Dealers also have one other aspect that makes other species uncomfortable: They have achieved immortality, of sorts. In addition to a body that will never age, their essence is routinely uploaded via an encrypted server every time they visit a Dealer world. If the Dealer has sufficient funds, it can be uploaded into a new body should something happen to the original. In addition to the great expense, the transference to a new body takes time, especially since Dealer scholars must ensure that the original has truly been destroyed lest a duplicate be created.


As their name implies, the Dealers have an interstellar reputation as purveyors in all manner of wares. More significantly, however, the Dealers have a reputation as being uncannily fair; they may not offer excellent bargains, but you can always be assured that a Dealer is telling the truth about its wares, and the price offered will be equitable. To the Dealers, a brokered settlement where all parties agree that they received their money’s worth – or more – is the optimum solution and is to be striven for in all situations. Their dealings are not limited to physical merchandise, either; most services can be procured through Dealers, from legal aid to information services to mercenary might. Dealers have a programmed compulsion to provide an equitable transaction, to the extent that they have risked life and limb to track down a previous client because a transaction was discovered to be unfair. (For example, if the Dealer learned that some information it sold was not accurate, it would be compelled to offer a refund.)

As a result, “haggling” has little meaning to the Dealers, per se; they offer their wares at the price that they conclude is the correct one, and they will accept no more nor less than that amount. However, those who interact frequently with Dealers realize that Dealers place values on everything, so a price that seems unworkable can be made more affordable by offering other items. Thus, Dealer transactions often resemble these odd collections of unrelated lists: a Dealer might trade a used spacecraft in exchange for three blaster pistols, a handful of scholarchips, two liters of Human blood, five transferable vouchers for transport anywhere that can be reached in one week or less, and 5,971 credits.

Dealers set aside 10% of all profits to give to their ‘elders” on 1, of which at least 5% are set aside for the return of 193-35 and the other 5% go toward upkeep of the Dealer worlds (although any extra – of which there is much – is added to 193-35’s reserves). As a result, the cache set aside for 193-35 constitutes, by many reckonings, the largest treasure in the galaxy … although what form, exactly, this wealth has taken is unknown to the outside world. laws and Customs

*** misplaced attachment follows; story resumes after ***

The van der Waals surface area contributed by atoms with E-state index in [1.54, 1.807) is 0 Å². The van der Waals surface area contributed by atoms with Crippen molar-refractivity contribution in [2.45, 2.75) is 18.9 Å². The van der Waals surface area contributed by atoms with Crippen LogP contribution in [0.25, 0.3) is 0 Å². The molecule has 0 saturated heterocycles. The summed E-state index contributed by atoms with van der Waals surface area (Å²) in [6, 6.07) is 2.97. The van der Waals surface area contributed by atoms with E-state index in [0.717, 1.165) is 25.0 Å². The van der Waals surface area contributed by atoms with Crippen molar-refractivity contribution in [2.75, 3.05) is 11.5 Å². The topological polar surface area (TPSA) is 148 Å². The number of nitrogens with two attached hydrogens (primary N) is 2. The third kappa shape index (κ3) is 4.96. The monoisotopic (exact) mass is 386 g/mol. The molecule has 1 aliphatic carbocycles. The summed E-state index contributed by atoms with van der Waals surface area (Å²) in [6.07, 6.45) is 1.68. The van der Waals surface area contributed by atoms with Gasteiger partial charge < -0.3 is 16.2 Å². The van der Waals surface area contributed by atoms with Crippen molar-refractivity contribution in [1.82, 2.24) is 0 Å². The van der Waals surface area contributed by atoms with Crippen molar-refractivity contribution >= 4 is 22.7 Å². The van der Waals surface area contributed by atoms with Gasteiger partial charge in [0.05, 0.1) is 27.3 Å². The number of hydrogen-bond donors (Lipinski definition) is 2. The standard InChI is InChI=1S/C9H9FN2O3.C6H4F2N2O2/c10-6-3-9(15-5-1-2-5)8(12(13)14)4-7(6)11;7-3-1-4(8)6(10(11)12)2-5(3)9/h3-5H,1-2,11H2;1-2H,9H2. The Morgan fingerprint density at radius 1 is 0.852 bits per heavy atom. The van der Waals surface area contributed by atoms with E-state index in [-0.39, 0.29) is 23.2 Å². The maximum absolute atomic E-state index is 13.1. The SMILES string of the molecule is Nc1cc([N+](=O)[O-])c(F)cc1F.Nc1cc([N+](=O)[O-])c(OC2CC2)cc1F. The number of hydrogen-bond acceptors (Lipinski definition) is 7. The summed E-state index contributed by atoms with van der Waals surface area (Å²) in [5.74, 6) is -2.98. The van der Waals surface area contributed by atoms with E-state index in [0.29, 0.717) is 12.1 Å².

Outside of the requirement to bow to a lower-numbered superior, Dealers do not have conventional laws; rather, they view the laws of many organics as a means of imposing a natural order that sentient beings simply should feel an inclination toward. Since Dealers are much more attuned with their “natural” inclinations, they have no need for formalized life instructions. They argue that other lifeforms do not have laws requiring people to breathe, since that is the assumed action. Similarly, Dealers have no laws demanding fair trade or contract obligations, since such actions are as natural to Dealers as breathing is to other lifeforms. One of the few laws scares char it’s illegal to copy a Dealer essence into another body when the original exists, and the duplicate in such a rare case must be destroyed (in addition to other reparations).

Since Dealers have free will, it is possible for them to break these customs, although it happens so rarely that it’s treated with the same credulity as spontaneous combustion. Should a Dealer be shown and verified to act against the interests of free trade and the customer, Dealers will band together to capture the defective rogue, who will then have two options: make all reparations necessary (with interest) or be deactivated. The latter outcome is usually performed by the Dealer’s parent or, if unavailable or destroyed, any lower-numbered Dealer.

The Dealers have another custom, which many species find abhorrent: the Law of Financial Culpability. Put simply, the Dealers believe that all transgressions can be repaid monetarily; from breach of contract to crimes of violence, any fault of a Dealer’s can be made whole (to the Dealers, at least) by the expenditure of money- usually a great deal of money. There is no “prison” or other punishment to Dealers outside of the financial ones, although if it is shown that a Dealer has little probability of repaying such debts, it may be deactivated. The Law of Financial Culpability doesn’t come up often, but the notion that a Dealer could commit cold-blooded murder if it had 50 million credits to spend makes some people uneasy … especially since it would be logical for a Dealer to do so if it meant it could make 51 million as a result.